British forces have helped free a German cargo ship held by Somali pirates off Kenya.
None of the 16 crew members aboard the Beluga Fortune, which was seized about 1,200 miles east of Mombasa on Sunday morning, was harmed in Monday's rescue, said Verena Beckhusen, a spokeswoman for shipping company Beluga-Reederei.
The company said the German military and the international anti-pirate mission Operation Atalanta took part in the operation and the vessel was now on its way to South Africa as planned.
German foreign minister Guido Westerwelle thanked the British military and called the case a "good example for international co-operation in the fight against piracy".
The German foreign and defence ministries would not to give further details about how the rescue occurred, but Nils Stolberg, director of Beluga-Reederei, said a British frigate, a surveillance plane and a helicopter were involved in freeing the cargo ship.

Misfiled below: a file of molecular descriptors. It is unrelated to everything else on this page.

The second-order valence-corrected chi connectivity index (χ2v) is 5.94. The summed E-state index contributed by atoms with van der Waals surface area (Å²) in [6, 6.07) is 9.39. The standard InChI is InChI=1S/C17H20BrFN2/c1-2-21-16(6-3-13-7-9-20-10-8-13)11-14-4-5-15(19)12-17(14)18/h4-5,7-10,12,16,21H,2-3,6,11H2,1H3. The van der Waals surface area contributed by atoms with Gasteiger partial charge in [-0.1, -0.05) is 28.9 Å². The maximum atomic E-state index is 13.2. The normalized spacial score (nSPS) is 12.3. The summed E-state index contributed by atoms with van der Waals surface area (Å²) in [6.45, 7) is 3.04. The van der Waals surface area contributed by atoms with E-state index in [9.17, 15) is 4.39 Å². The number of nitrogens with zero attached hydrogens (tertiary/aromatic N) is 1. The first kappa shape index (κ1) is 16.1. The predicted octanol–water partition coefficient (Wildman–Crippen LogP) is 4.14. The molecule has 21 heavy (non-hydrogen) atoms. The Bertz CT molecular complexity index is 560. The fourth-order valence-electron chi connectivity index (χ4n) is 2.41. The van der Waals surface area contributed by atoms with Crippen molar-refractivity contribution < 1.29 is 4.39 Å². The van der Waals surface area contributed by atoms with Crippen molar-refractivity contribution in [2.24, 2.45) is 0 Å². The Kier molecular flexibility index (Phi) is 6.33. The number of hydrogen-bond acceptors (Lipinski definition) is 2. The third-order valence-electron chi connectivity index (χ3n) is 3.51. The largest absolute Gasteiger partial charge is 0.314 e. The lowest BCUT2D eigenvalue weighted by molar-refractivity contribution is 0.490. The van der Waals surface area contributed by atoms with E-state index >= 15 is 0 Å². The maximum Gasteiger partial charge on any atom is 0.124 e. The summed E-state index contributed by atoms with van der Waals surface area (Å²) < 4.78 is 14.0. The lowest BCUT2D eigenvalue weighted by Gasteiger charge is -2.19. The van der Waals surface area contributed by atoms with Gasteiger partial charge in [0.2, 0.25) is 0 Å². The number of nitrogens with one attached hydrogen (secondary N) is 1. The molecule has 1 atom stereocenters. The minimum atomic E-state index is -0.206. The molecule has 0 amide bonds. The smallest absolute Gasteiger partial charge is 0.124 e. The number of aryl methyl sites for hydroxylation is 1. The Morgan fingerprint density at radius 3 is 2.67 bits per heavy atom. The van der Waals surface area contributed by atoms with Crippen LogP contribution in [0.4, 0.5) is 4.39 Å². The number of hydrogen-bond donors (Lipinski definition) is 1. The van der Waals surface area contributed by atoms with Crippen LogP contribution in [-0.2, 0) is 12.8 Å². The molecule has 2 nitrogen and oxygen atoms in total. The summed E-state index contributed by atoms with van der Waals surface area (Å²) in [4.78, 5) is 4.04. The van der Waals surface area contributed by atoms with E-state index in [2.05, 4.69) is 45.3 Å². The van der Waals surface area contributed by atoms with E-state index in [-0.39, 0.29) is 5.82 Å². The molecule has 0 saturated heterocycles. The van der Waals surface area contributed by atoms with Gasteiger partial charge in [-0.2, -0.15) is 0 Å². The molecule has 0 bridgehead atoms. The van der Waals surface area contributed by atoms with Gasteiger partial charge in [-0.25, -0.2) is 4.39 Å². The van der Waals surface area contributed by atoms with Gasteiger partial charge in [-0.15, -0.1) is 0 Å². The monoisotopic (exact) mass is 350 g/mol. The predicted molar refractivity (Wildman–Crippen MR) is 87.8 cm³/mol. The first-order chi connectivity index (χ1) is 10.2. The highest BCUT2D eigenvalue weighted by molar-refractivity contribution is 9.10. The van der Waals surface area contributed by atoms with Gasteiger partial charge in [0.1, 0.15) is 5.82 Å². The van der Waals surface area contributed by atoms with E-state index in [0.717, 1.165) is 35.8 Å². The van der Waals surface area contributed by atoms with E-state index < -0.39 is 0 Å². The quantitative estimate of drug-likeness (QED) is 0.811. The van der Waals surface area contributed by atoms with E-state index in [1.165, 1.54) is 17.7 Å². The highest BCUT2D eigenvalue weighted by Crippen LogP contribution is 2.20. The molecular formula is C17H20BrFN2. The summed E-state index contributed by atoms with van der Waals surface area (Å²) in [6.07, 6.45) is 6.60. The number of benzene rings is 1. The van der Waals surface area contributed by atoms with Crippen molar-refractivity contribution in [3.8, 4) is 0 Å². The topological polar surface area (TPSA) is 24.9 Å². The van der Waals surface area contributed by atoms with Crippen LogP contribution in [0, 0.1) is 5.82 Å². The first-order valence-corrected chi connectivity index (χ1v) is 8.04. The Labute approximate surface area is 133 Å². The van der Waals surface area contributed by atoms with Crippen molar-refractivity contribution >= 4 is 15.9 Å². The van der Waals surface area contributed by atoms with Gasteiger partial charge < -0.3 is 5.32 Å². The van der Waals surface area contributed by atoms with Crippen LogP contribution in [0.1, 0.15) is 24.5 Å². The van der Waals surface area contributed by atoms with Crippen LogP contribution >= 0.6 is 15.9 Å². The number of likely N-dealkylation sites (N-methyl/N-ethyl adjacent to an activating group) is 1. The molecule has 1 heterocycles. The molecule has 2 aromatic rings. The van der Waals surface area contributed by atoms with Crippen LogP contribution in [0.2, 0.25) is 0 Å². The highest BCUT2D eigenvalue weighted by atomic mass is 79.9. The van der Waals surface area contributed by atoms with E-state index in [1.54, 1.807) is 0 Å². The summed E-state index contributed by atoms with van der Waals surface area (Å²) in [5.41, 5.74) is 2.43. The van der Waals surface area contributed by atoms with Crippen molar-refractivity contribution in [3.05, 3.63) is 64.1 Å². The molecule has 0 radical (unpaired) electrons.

Mr Stolberg said the rescue went peacefully because by the time the military entered the Beluga Fortune the pirates had already fled. He praised the ship's crew, saying it had trained for a similar emergency situation many times over the years.
Mr Stolberg said: "They sent out an emergency call, barricaded themselves in a special security room, shut off the fuel supply and the bridge and informed the military. This way the pirates could not bring the ship under their control or take the sailors at ransom."
While the Bremen-based company worked with the German foreign ministry in Berlin to inform the German, Russian and Filipino family members of the crew, the German military and the anti-pirate mission evaluated the situation on the ground by deploying ships and a surveillance plane.
On Saturday night, pirates seized a liquefied gas tanker 105 miles off the coast of Kenya in the Somali Basin, said officials in Singapore, where the ship is registered.
The MV York was travelling from Mombasa to Mahe in the Seychelles with 17 crew when pirates seized it, the Singapore Maritime and Port Authority said.